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CoreDNS can't resolve on public subnet in VPC with public and private subne

0

I completed the AWS EKS using their setup steps.

AWS EKS ver 1.11, coredns

With the VPC I create two public and two private subnets according to their docs here: https://docs.aws.amazon.com/eks/latest/userguide/create-public-private-vpc.html

Nodes deployed to a private subnet are labeled private and nodes deployed to a public subnet are labeled public.

When I deploy a busybox pod to each nodeSelector (public/private) the public container cannot resolve dns while the private can.

nslookup: can't resolve 'kubernetes.default'

If I ssh onto the public subnet node itself I am able to ping hostnames (ie google.com) successfully.

Any thoughts?

# kubectl exec -it busybox-private -- nslookup kubernetes.default

Server:    172.20.0.10
Address 1: 172.20.0.10 ip-172-20-0-10.ec2.internal

Name:      kubernetes.default
Address 1: 172.20.0.1 ip-172-20-0-1.ec2.internal
# kubectl exec -it busybox-public -- nslookup kubernetes.default
Server:    172.20.0.10
Address 1: 172.20.0.10

nslookup: can't resolve 'kubernetes.default'
command terminated with exit code 1
# kubectl -n=kube-system get all
NAME                           READY     STATUS    RESTARTS   AGE
pod/aws-node-46626             1/1       Running   0          3h
pod/aws-node-52rqw             1/1       Running   1          3h
pod/aws-node-j7n8l             1/1       Running   0          3h
pod/aws-node-k7kbr             1/1       Running   0          3h
pod/aws-node-tr8x7             1/1       Running   0          3h
pod/coredns-7bcbfc4774-5ssnx   1/1       Running   0          20h
pod/coredns-7bcbfc4774-vxrgs   1/1       Running   0          20h
pod/kube-proxy-2c7gj           1/1       Running   0          3h
pod/kube-proxy-5qr9h           1/1       Running   0          3h
pod/kube-proxy-6r96f           1/1       Running   0          3h
pod/kube-proxy-9tqxt           1/1       Running   0          3h
pod/kube-proxy-bhkzx           1/1       Running   0          3h

NAME               TYPE        CLUSTER-IP    EXTERNAL-IP   PORT(S)         AGE
service/kube-dns   ClusterIP   172.20.0.10   <none>        53/UDP,53/TCP   20h

NAME                        DESIRED   CURRENT   READY     UP-TO-DATE   AVAILABLE   NODE SELECTOR   AGE
daemonset.apps/aws-node     5         5         5         5            5           <none>          20h
daemonset.apps/kube-proxy   5         5         5         5            5           <none>          20h

NAME                      DESIRED   CURRENT   UP-TO-DATE   AVAILABLE   AGE
deployment.apps/coredns   2         2         2            2           20h

NAME                                 DESIRED   CURRENT   READY     AGE
replicaset.apps/coredns-7bcbfc4774   2         2         2         20h

Going through "Debugging DNS Resolution"
https://kubernetes.io/docs/tasks/administer-cluster/dns-debugging-resolution/

Odd that AWS has their coredns pods still labelled kube-dns

# kubectl get pods --namespace=kube-system -l k8s-app=kubedns
No resources found.

# kubectl get pods --namespace=kube-system -l k8s-app=kube-dns
NAME                       READY     STATUS    RESTARTS   AGE
coredns-7bcbfc4774-5ssnx   1/1       Running   0          20h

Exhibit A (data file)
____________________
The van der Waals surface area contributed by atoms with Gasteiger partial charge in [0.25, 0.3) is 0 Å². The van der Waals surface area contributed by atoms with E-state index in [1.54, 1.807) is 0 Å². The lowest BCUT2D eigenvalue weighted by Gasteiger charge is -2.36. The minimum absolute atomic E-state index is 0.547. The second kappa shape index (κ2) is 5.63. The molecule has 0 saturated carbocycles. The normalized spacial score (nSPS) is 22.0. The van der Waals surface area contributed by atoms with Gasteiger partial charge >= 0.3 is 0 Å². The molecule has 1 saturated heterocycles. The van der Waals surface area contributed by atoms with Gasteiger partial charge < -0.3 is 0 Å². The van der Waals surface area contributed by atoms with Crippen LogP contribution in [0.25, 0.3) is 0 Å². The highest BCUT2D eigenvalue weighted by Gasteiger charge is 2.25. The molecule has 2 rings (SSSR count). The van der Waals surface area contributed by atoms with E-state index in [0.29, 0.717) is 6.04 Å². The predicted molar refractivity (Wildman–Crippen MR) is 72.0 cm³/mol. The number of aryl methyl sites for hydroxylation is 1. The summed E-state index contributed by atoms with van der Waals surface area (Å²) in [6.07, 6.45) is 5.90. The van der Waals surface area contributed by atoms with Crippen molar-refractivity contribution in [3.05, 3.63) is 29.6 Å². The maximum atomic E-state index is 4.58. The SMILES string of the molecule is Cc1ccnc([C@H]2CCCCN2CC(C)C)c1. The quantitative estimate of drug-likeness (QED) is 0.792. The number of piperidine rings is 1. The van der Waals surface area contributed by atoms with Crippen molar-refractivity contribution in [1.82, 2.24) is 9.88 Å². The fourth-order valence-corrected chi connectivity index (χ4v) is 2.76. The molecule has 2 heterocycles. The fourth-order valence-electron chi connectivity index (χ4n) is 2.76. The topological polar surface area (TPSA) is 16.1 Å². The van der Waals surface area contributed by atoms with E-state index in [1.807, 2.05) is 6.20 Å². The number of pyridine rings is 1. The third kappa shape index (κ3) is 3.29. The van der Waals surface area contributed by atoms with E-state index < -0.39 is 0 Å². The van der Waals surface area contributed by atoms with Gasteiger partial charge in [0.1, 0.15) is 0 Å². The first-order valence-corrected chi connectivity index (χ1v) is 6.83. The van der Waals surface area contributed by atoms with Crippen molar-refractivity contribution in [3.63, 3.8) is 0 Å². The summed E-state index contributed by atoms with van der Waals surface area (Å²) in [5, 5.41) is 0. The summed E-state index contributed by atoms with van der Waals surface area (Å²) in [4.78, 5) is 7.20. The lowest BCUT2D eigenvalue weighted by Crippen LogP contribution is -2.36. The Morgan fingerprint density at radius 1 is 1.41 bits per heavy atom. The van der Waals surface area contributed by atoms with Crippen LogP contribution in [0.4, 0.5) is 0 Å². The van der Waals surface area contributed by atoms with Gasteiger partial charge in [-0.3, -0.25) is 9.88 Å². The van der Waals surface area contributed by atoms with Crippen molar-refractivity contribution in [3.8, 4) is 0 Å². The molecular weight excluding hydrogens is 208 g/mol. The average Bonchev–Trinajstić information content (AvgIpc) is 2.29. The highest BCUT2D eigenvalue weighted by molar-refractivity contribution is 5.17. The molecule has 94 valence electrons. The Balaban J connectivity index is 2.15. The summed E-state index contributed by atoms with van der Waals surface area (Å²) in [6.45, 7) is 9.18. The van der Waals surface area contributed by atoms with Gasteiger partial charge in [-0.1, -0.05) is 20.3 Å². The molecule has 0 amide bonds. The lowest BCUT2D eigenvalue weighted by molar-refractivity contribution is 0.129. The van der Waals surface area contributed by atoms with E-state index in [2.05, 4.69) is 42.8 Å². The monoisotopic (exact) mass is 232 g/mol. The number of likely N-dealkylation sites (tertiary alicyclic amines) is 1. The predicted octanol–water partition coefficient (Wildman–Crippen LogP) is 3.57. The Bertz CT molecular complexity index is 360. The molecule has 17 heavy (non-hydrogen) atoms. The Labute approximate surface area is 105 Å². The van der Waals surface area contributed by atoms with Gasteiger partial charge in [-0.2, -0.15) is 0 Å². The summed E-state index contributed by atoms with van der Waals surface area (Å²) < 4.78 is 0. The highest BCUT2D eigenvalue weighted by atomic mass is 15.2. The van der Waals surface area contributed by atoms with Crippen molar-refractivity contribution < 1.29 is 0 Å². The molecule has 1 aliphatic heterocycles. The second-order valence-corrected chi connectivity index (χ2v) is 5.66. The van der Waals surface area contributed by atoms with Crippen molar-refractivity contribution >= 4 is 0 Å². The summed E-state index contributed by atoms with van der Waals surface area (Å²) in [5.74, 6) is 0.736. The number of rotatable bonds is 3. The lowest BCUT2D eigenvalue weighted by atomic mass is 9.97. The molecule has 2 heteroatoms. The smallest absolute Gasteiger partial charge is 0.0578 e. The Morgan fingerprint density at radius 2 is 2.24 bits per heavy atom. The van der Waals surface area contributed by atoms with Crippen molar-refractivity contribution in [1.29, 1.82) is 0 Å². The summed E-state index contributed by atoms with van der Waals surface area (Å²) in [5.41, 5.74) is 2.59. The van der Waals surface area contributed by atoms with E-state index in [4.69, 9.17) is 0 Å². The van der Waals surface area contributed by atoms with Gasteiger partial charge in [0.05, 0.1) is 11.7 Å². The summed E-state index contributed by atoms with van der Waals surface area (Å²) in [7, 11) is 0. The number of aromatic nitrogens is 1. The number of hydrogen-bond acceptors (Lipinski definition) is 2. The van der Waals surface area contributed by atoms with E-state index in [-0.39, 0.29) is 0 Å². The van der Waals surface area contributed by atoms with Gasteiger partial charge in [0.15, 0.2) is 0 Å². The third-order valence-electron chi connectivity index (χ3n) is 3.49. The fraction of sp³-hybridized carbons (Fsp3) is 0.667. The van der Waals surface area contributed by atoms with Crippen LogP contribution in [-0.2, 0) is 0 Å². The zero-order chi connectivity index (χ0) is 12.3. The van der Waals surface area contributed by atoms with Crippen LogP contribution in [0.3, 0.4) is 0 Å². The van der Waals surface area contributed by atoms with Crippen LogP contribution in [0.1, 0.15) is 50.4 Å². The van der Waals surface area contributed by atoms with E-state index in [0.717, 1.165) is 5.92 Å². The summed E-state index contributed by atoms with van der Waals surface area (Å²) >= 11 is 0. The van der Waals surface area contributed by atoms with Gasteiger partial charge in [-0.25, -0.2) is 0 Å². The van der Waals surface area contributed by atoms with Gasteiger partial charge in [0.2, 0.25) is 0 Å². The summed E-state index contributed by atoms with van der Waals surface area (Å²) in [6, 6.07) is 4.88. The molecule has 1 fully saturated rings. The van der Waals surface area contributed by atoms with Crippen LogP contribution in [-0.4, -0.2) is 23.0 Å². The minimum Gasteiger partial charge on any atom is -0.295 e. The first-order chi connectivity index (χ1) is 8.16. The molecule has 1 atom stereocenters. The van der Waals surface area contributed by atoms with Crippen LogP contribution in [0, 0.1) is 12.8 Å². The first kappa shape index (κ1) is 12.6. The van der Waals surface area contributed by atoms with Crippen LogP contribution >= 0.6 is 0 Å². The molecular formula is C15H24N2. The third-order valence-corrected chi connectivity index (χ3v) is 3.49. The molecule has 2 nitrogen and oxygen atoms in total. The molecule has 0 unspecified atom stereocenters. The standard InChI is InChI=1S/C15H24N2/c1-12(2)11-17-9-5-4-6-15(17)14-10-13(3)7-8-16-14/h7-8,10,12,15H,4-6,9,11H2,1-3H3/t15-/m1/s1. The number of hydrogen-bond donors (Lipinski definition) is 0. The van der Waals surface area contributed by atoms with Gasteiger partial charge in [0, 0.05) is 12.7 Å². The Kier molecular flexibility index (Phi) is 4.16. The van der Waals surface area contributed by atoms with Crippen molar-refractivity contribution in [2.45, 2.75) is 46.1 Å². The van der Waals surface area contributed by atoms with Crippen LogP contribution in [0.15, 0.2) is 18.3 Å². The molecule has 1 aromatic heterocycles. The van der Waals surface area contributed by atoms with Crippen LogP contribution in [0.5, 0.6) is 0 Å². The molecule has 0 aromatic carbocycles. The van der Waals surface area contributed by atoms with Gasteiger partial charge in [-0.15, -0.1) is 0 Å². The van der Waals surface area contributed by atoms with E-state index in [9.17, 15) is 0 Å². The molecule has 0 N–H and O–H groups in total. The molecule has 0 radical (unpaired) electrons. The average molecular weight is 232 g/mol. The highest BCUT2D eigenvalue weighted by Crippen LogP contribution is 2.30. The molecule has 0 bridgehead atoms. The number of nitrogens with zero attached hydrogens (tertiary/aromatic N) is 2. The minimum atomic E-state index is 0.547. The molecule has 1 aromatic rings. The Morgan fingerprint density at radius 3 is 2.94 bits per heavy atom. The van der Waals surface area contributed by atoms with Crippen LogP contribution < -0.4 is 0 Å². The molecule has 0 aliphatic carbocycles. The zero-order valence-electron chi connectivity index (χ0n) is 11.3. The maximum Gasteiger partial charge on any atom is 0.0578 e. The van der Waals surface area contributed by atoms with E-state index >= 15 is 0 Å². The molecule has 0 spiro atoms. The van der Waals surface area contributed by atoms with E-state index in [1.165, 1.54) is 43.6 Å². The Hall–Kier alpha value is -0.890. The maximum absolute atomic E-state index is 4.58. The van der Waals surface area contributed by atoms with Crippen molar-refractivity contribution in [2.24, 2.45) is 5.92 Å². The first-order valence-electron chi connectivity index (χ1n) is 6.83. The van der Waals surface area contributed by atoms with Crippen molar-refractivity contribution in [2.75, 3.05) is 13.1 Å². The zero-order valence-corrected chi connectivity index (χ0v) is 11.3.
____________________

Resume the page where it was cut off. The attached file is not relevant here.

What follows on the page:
coredns-7bcbfc4774-vxrgs   1/1       Running   0          20h

# for p in $(kubectl get pods --namespace=kube-system -l k8s-app=kube-dns -o name); do kubectl logs --namespace=kube-system $p; done
2019/01/31 15:23:36 [INFO] CoreDNS-1.1.3
2019/01/31 15:23:36 [INFO] linux/amd64, go1.10.5, d47c9319
.:53
CoreDNS-1.1.3
linux/amd64, go1.10.5, d47c9319
2019/01/31 15:23:36 [INFO] CoreDNS-1.1.3
2019/01/31 15:23:36 [INFO] linux/amd64, go1.10.5, d47c9319
.:53
CoreDNS-1.1.3
linux/amd64, go1.10.5, d47c9319
asked 4 years ago60 views
4 Answers
0

The busybox images should be <= 1.28.4

answered 4 years ago
0

dvohra wrote:
The busybox images should be <= 1.28.4

Thanks. I was on busybox:1.28.4.

answered 4 years ago
0

Looking at the worker node security groups is where I think I found the issue.

The AWS EKS kube-dns endpoints and pods were on the private subnet.

I have two CloudFormation stacks....one for autoscaling nodes in the private subnets and one for autoscaling nodes in the public subnets.

They didn't have a common security group so the pods running in the public nodes weren't able to access the kube-dns pods running on the private nodes.

Once I update the worker node security groups to allow cross communication the dns started working.

Pls post if anyone sees any unintended consequences. Thx!

answered 4 years ago
0

ahec wrote:
Looking at the worker node security groups is where I think I found the issue.

The AWS EKS kube-dns endpoints and pods were on the private subnet.

I have two CloudFormation stacks....one for autoscaling nodes in the private subnets and one for autoscaling nodes in the public subnets.

They didn't have a common security group so the pods running in the public nodes weren't able to access the kube-dns pods running on the private nodes.

Once I update the worker node security groups to allow cross communication the dns started working.

Pls post if anyone sees any unintended consequences. Thx!

Thanks for this. I was having DNS issues with S3 endpoints and I have a similar setup to yours. I have two ASG; one in each AZ per the cluster autoscaler documentation. The CF templates I used were the AWS ones so they did not automatically add the cross-AZ security group rules (the default template adds a self referencing rule to the SG it creates for worker nodes). Adding a rule for all traffic for cross-AZ node communication fixed our DNS issues immediately.

Edited by: rrasco on Aug 27, 2019 1:55 PM

answered 3 years ago

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